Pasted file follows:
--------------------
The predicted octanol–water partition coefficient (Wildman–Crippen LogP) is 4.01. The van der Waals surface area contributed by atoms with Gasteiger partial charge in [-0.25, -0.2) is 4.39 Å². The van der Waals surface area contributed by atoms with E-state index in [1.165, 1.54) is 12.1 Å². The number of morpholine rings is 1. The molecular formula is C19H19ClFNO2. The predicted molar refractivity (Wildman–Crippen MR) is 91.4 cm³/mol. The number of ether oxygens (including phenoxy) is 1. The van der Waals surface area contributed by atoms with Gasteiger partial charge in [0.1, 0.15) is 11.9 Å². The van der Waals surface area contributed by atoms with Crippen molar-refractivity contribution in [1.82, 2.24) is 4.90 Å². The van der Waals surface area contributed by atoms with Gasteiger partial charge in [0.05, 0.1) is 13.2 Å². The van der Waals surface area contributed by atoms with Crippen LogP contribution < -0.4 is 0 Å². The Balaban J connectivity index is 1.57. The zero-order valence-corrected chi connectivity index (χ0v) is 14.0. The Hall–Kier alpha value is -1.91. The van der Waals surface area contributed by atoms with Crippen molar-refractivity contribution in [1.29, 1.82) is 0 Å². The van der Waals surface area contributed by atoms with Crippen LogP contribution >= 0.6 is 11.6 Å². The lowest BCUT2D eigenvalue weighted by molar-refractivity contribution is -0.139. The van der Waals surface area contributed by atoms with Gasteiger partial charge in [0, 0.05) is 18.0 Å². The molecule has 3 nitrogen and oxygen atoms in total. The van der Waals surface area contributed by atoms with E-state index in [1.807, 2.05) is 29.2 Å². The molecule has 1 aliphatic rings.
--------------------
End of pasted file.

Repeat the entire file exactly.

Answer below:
The predicted octanol–water partition coefficient (Wildman–Crippen LogP) is 4.01. The van der Waals surface area contributed by atoms with Gasteiger partial charge in [-0.25, -0.2) is 4.39 Å². The van der Waals surface area contributed by atoms with E-state index in [1.165, 1.54) is 12.1 Å². The number of morpholine rings is 1. The molecular formula is C19H19ClFNO2. The predicted molar refractivity (Wildman–Crippen MR) is 91.4 cm³/mol. The number of ether oxygens (including phenoxy) is 1. The van der Waals surface area contributed by atoms with Gasteiger partial charge in [0.1, 0.15) is 11.9 Å². The van der Waals surface area contributed by atoms with Crippen molar-refractivity contribution in [1.82, 2.24) is 4.90 Å². The van der Waals surface area contributed by atoms with Gasteiger partial charge in [0.05, 0.1) is 13.2 Å². The van der Waals surface area contributed by atoms with Crippen LogP contribution < -0.4 is 0 Å². The Balaban J connectivity index is 1.57. The zero-order valence-corrected chi connectivity index (χ0v) is 14.0. The Hall–Kier alpha value is -1.91. The van der Waals surface area contributed by atoms with Crippen molar-refractivity contribution in [1.29, 1.82) is 0 Å². The van der Waals surface area contributed by atoms with Crippen LogP contribution >= 0.6 is 11.6 Å². The lowest BCUT2D eigenvalue weighted by molar-refractivity contribution is -0.139. The van der Waals surface area contributed by atoms with Gasteiger partial charge in [0, 0.05) is 18.0 Å². The molecule has 3 nitrogen and oxygen atoms in total. The van der Waals surface area contributed by atoms with E-state index in [1.807, 2.05) is 29.2 Å². The molecule has 1 aliphatic rings.